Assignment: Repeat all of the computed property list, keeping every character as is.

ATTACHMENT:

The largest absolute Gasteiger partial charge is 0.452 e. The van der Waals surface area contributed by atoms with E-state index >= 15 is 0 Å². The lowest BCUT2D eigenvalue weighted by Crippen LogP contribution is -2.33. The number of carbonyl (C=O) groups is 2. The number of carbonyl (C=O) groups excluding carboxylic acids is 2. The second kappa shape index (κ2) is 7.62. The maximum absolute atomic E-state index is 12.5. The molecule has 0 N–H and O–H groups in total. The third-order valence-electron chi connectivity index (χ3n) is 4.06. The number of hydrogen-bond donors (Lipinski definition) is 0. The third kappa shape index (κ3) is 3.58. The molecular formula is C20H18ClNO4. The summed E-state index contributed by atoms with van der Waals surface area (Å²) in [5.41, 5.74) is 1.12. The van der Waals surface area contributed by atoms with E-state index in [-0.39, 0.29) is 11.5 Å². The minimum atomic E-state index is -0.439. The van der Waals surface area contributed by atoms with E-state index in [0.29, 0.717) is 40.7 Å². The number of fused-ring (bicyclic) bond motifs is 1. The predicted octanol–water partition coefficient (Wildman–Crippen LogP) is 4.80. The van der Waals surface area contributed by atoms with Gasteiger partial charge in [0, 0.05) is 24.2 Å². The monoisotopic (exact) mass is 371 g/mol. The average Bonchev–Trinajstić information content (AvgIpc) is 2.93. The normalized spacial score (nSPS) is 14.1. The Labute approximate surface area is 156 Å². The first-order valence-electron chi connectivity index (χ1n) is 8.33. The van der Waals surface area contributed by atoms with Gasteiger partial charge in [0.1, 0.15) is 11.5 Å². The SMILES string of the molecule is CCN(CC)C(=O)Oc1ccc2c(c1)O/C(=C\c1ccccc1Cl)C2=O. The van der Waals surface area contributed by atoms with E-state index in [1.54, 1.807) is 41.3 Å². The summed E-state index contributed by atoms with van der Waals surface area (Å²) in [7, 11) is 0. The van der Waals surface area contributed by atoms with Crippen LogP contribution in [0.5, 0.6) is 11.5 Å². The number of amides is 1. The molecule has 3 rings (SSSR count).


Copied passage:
The largest absolute Gasteiger partial charge is 0.452 e. The van der Waals surface area contributed by atoms with E-state index >= 15 is 0 Å². The lowest BCUT2D eigenvalue weighted by Crippen LogP contribution is -2.33. The number of carbonyl (C=O) groups is 2. The number of carbonyl (C=O) groups excluding carboxylic acids is 2. The second kappa shape index (κ2) is 7.62. The maximum absolute atomic E-state index is 12.5. The molecule has 0 N–H and O–H groups in total. The third-order valence-electron chi connectivity index (χ3n) is 4.06. The number of hydrogen-bond donors (Lipinski definition) is 0. The third kappa shape index (κ3) is 3.58. The molecular formula is C20H18ClNO4. The summed E-state index contributed by atoms with van der Waals surface area (Å²) in [5.41, 5.74) is 1.12. The van der Waals surface area contributed by atoms with E-state index in [-0.39, 0.29) is 11.5 Å². The minimum atomic E-state index is -0.439. The van der Waals surface area contributed by atoms with E-state index in [0.29, 0.717) is 40.7 Å². The number of fused-ring (bicyclic) bond motifs is 1. The predicted octanol–water partition coefficient (Wildman–Crippen LogP) is 4.80. The van der Waals surface area contributed by atoms with Gasteiger partial charge in [0, 0.05) is 24.2 Å². The monoisotopic (exact) mass is 371 g/mol. The average Bonchev–Trinajstić information content (AvgIpc) is 2.93. The normalized spacial score (nSPS) is 14.1. The Labute approximate surface area is 156 Å². The first-order valence-electron chi connectivity index (χ1n) is 8.33. The van der Waals surface area contributed by atoms with Gasteiger partial charge in [0.1, 0.15) is 11.5 Å². The SMILES string of the molecule is CCN(CC)C(=O)Oc1ccc2c(c1)O/C(=C\c1ccccc1Cl)C2=O. The van der Waals surface area contributed by atoms with E-state index in [1.54, 1.807) is 41.3 Å². The summed E-state index contributed by atoms with van der Waals surface area (Å²) in [7, 11) is 0. The van der Waals surface area contributed by atoms with Crippen LogP contribution in [0.5, 0.6) is 11.5 Å². The number of amides is 1. The molecule has 3 rings (SSSR count).